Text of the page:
100% agreed with Grouchy & Aussie Math. Especially if you are a beginner. Total rookie here, 3 months in. Taking pro lessons at a turf range, if I practise afterwards, I hit very well.

Then over weekends I go practise at my local grass range. Total opposite. Fat shots, topping the ball, its all over. Back at turf range and all is well again.

From now on, I practise on grass only. Till I have my swing consistency up and get relative distance.

For beginners, the mats are killers. And the worst it most beginners will not realise this, till they hit the course.

Thanks for info!  

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Anonymous Anonymous said...

Golf mats are nice for hitting drivers; that's about it.
Take your short game practiced on the mat to the course and you will definitely see a huge difference.
I think most people are hackers because most can't afford to play every day and get a feeling for what it is to play golf; which is a lot different than hitting balls for hours on end.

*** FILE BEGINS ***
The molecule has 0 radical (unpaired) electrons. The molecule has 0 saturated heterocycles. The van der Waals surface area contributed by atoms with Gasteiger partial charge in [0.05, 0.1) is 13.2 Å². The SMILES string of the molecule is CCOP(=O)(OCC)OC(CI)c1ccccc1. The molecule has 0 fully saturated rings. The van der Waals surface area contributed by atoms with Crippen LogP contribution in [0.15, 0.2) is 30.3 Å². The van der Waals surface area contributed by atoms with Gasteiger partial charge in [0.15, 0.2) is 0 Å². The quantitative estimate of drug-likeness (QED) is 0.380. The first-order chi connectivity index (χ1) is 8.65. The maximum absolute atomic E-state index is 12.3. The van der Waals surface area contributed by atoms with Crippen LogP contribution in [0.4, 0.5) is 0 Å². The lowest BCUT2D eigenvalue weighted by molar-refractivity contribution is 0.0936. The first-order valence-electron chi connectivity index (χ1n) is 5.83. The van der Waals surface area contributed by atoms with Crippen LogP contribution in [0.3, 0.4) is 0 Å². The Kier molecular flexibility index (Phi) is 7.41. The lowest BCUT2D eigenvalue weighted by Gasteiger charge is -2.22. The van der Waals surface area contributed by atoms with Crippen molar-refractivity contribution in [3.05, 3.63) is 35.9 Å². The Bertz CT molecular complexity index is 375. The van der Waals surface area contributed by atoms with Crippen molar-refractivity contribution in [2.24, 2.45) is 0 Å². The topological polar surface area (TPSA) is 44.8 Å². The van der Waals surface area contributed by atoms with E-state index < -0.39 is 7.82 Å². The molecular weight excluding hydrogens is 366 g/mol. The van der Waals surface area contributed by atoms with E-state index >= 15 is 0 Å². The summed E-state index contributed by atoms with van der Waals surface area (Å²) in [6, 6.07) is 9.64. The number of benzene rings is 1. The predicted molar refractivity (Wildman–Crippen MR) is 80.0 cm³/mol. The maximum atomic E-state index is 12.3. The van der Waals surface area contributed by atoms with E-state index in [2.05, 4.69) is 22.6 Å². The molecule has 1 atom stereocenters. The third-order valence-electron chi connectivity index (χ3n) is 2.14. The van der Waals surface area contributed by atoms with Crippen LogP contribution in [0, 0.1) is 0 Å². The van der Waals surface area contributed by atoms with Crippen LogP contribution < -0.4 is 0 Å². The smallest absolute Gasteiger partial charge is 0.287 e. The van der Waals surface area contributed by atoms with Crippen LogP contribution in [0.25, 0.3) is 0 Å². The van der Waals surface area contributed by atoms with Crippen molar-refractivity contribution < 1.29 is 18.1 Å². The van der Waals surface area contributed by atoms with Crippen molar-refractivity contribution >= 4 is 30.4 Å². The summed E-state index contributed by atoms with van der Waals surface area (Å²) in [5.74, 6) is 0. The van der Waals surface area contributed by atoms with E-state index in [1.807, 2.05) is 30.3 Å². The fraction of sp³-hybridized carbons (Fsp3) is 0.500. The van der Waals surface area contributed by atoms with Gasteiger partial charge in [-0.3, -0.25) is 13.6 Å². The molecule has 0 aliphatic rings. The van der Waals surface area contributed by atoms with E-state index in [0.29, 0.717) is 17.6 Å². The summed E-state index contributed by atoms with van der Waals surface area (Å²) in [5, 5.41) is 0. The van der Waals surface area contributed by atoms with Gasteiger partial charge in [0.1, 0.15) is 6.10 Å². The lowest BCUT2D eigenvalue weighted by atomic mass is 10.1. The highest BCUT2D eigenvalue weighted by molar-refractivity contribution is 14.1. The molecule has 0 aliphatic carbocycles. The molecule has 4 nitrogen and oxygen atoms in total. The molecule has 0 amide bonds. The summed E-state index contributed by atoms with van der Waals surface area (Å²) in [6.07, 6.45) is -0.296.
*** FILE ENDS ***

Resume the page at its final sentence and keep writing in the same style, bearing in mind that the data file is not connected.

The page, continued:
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Blogger ron janus said...

In reference to the arguments on the subject of artificial golf mats verses real grass on a golf range, has nay one heard of the OASIS GOLF MAT? MAYBE IT'S TIME!  

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Anonymous Anonymous said...

The pros to hitting off of mats are that you always have a great level area to put your feet and a consistent god lie. The new plush mats don't leave that plastic residue on your clubs. Sure you can get away with fat shot on mats, but if that is what your working on put a penny down behind the ball. Thats how i see if im striking it solid.
I'd rather hit off of grass but most grass ranges in my area are poorly maintained. They don't fill the divots so when I take my stance, one foot is in a 3 inch trench and one ankle is twisting in one direction or another.
Both have its pros and cons but I believe you can have good practice sessions and learn to hit it solid on mats as well as grass.